Division of Workers’ Compensation reminds workers’ compensation community of changes slated to take effect in 2008
New mileage rate, new temporary disability rate and new TD timeframe all apply Jan. 1
The Division of Workers’ Compensation (DWC) is reminding injured workers, employers, claims administrators, attorneys and others of three changes to workers’ compensation law that take effect Jan. 1, 2008.
The medical mileage rate for medical and medical-legal travel expenses will increase to 50.5 cents per mile. This rate must be paid for travel on or after Jan. 1, 2008, regardless of the date of injury.
Labor Code section 4600, in conjunction with Government Code section 19820 and the Department of Personnel Administration regulations, establishes the rate payable for mileage reimbursement for medical and medical-legal expenses and ties it to the Internal Revenue Service (IRS) published mileage reimbursement rate.
The mileage rate for 2007 was 48.5 cents per mile. The rate was 44.5 cents per mile between July 1, 2006 and Dec. 31, 2006, and prior to that increase, the rate had been 34 cents per mile since 2001.
In addition to the mileage rate increase, the temporary total disability (TTD) rate for 2008 increases to $916.33 per week on Jan. 1, 2008, and the period during which injured workers are eligible for TTD benefits has been expanded from two years to five.
This increase to the maximum TTD rate marks the second year in a row that the TTD rate will be affected by a change in the state average weekly wage (SAWW).
Beginning in 2006, Labor Code section 4453(a)(10) required the rate for TTD be increased by an amount equal to the percentage increase in the SAWW as compared to the prior year.
The California SAWW for the 12 months ending March 31, 2007 was $914.60. For the period ending March 31, 2006, this figure was $880, amounting to an increase of 3.932 percent. Applying this percent increase to the prior year’s maximum benefit of $881.66 brings the 2008 maximum benefit to $916.33. Applying the increase to the minimum benefit brings it from $132.25 to $137.45.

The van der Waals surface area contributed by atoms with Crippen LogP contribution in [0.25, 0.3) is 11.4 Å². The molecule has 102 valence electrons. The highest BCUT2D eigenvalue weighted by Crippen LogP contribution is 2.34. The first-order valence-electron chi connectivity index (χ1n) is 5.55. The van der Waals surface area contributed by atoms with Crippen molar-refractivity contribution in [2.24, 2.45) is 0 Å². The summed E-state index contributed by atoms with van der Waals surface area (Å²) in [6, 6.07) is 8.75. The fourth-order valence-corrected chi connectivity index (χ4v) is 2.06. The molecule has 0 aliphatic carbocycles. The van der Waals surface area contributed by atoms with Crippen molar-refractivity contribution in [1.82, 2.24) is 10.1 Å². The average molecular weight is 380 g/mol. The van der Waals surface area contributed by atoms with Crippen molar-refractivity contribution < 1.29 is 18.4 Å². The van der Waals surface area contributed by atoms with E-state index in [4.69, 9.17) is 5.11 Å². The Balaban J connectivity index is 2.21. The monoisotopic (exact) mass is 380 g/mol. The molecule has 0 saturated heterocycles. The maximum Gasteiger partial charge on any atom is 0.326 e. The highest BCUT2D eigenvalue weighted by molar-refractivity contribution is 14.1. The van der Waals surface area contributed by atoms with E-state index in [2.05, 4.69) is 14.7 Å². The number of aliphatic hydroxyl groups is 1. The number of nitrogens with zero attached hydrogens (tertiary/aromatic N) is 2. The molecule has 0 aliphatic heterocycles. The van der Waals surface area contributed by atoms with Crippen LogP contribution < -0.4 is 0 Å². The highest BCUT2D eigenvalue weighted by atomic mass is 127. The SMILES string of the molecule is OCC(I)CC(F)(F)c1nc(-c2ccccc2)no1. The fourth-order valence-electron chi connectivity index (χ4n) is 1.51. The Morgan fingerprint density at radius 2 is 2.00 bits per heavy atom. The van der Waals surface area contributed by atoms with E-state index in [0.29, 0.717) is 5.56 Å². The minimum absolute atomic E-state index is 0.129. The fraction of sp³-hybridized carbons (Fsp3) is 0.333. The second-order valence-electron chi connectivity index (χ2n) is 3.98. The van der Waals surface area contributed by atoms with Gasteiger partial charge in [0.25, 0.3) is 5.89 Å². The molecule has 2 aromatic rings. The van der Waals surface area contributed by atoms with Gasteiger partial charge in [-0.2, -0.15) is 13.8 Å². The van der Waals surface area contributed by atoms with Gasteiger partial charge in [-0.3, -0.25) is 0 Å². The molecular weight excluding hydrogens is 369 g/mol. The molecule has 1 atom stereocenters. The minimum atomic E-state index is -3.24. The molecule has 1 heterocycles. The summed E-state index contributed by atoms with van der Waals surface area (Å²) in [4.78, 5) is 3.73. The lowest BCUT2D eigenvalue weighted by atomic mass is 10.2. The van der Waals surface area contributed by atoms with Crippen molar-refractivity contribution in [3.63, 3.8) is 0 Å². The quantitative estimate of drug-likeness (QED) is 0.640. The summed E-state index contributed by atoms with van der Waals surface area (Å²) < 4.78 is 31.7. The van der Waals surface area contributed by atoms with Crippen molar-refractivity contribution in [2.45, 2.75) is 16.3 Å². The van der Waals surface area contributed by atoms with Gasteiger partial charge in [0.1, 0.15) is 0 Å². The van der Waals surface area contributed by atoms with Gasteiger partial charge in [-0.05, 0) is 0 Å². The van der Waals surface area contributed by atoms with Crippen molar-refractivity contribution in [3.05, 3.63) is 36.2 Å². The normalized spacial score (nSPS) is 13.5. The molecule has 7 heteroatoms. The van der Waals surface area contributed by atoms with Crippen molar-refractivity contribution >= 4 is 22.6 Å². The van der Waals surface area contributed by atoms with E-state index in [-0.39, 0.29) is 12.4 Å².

Under Labor Code section 4659(c), workers with dates of injury on or after Jan. 1, 2003 who are receiving life pensions (LP) or permanent total disability (PTD) benefits are also entitled to have their weekly LP or PTD rate adjusted based on changes in the SAWW. Claims administrators should be aware that many LP and PTD awards are reduced (by uniform reduction) in order to produce a lump sum for paying attorney’s fees. To adjust for the SAWW in cases where there’s been a prior commutation of attorney’s fees, the new rate should be based on the previous year’s rate before deduction for attorney’s fees, multiplied by the percentage change in the SAWW.
In addition to the increase in the TTD benefit rate brought about by changes in the SAWW, a bill signed this year by Gov. Schwarzenegger increased the window of time during which temporarily disabled employees are eligible to receive TTD benefits.
Reforms passed in 2004 made changes to the Labor Code that limited TTD payments to 104 weeks within a two-year period for a single injury occurring on or after April 19, 2004, except under certain limited conditions. The two years of eligibility were counted from the date of the first payment of temporary disability. Beginning Jan. 1, 2008, employees injured on or after that date will be eligible to receive the 104 weeks of disability payments within a five-year period. The five-year period is counted from the date of injury.